If that’s the case: Houston, we have a problem.

Easily dealt with

Fortunately, there’s an easy solution. Love. Easier said than done, I know, but it’s one of the tools in that tool-kit, remember?

Last week, I wrote about my friend Brian, who met love in the midst of a group of young people who talked him out of suicide. God’s love, expressed through them, radically changed his life.

That love reconciled Brian to God, from whom he’d been estranged his entire life. It also reconciled him to other people, whom he’d been blaming for his troubles. Finally, it reconciled him to himself.

He was living one way, met love, and now lives another.

I’m not saying that love without God in it can’t lead to some level of reconciliation. It can. But I don’t believe it transforms us, and it’s much harder for it to last. Reconciliation is God language. We can borrow it, but if He’s not in it, it’s not as powerful as when He is. His involvement gives it a capital letter, as it were.

Reconciliation happens everywhere

God is always all-in. He does nothing by half measures. If God is love, then He is always love, and is love all the time. He is not arbitrary. Sure, it’s easy to ask amid a pandemic, ‘Oh yeah? So where’s God in this?’

That’s a great question. In fact, that’s the right question. Because God always comes into evil situations – whether created by the devil directly, or by my own sin. When I look for Him – I can find a path to reconciliation.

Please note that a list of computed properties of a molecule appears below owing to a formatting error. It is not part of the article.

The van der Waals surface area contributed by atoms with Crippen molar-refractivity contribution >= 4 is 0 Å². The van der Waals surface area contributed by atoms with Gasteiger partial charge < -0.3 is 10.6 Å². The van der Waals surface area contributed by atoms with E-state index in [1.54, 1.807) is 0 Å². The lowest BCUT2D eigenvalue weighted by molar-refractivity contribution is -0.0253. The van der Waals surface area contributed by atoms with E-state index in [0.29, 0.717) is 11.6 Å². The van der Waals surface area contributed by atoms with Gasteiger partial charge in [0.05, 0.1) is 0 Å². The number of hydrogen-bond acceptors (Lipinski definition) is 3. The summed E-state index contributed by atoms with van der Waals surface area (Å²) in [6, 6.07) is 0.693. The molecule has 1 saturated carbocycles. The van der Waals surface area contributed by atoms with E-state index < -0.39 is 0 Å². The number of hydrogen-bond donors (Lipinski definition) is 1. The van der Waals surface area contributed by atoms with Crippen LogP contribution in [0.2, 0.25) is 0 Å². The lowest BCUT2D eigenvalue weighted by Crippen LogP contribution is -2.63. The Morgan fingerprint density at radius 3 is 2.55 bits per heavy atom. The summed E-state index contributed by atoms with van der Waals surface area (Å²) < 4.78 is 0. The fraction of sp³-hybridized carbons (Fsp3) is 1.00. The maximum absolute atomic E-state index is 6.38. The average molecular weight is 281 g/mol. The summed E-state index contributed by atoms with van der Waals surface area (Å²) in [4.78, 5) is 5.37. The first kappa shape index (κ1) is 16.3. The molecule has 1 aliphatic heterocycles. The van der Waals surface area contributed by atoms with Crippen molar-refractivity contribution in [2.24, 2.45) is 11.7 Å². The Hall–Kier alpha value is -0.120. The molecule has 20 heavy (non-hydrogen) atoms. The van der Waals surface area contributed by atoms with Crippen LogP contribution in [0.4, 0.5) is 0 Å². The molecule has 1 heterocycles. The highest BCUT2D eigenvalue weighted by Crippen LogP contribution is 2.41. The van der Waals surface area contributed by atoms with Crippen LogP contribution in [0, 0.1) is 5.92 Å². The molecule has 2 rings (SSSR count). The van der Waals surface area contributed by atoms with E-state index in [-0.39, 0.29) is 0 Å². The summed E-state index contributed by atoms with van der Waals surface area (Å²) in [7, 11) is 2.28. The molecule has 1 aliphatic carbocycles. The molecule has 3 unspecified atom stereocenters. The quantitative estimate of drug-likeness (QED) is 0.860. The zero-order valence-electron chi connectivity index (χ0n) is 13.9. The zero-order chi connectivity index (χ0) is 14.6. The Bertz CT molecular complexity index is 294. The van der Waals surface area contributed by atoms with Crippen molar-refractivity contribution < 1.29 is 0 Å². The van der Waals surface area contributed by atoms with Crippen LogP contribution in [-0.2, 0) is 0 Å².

God showed up in our neighborhood as Jesus Christ, to reconcile the world to Himself, no longer counting our sins against us – if we believe in Him.1 It’s pretty simple, really.

So He continues: reconciling all of creation to Himself. It’s happening all the time everywhere, whether we can see it or not.

Of course, we can work against it. If I come up and hit you in the nose, that’s not what you’d call a reconciling gesture. However, even in that stupid act and its aftermath, there is an opportunity for reconciliation to begin.

Physically, it’s obvious: the blood clots and then soon stops flowing; in a short time the pain and swelling recede; damaged tissue repairs itself; not too long after, it’s as though nothing happened.

On a heart level it’s a different matter. If I’m not willing to apologize profusely (and probably, have a pretty good excuse that you’ll accept!) you won’t begin to think about forgiving me. Thus, I stop that omnipresent reconciliation in its tracks. Or, if you think I’m offering a bogus excuse, or are insincere, you may also call a halt to the healing.

See? Even when it doesn’t happen, it’s still available. The potential remains. We just have to grab it, and it becomes real.

Looking ahead

Hang on to this idea that reconciliation is happening all the time, everywhere. Because we’ll explore that in the coming weeks. And I think you’ll be surprised to find out that it shows up in some seemingly unlikely places.

1. 2 Corinthians 5:19-21 (NLT) ‘For God was in Christ, reconciling the world to himself, no longer counting people’s sins against them. And he gave us this wonderful message of reconciliation.So we are Christ’s ambassadors; God is making his appeal through us. We speak for Christ when we plead, “Come back to God!” For God made Christ, who never sinned, to be the offering for our sin, so that we could be made right with God through Christ.’

Definition courtesy of Cambridge Dictionary

Read the entire series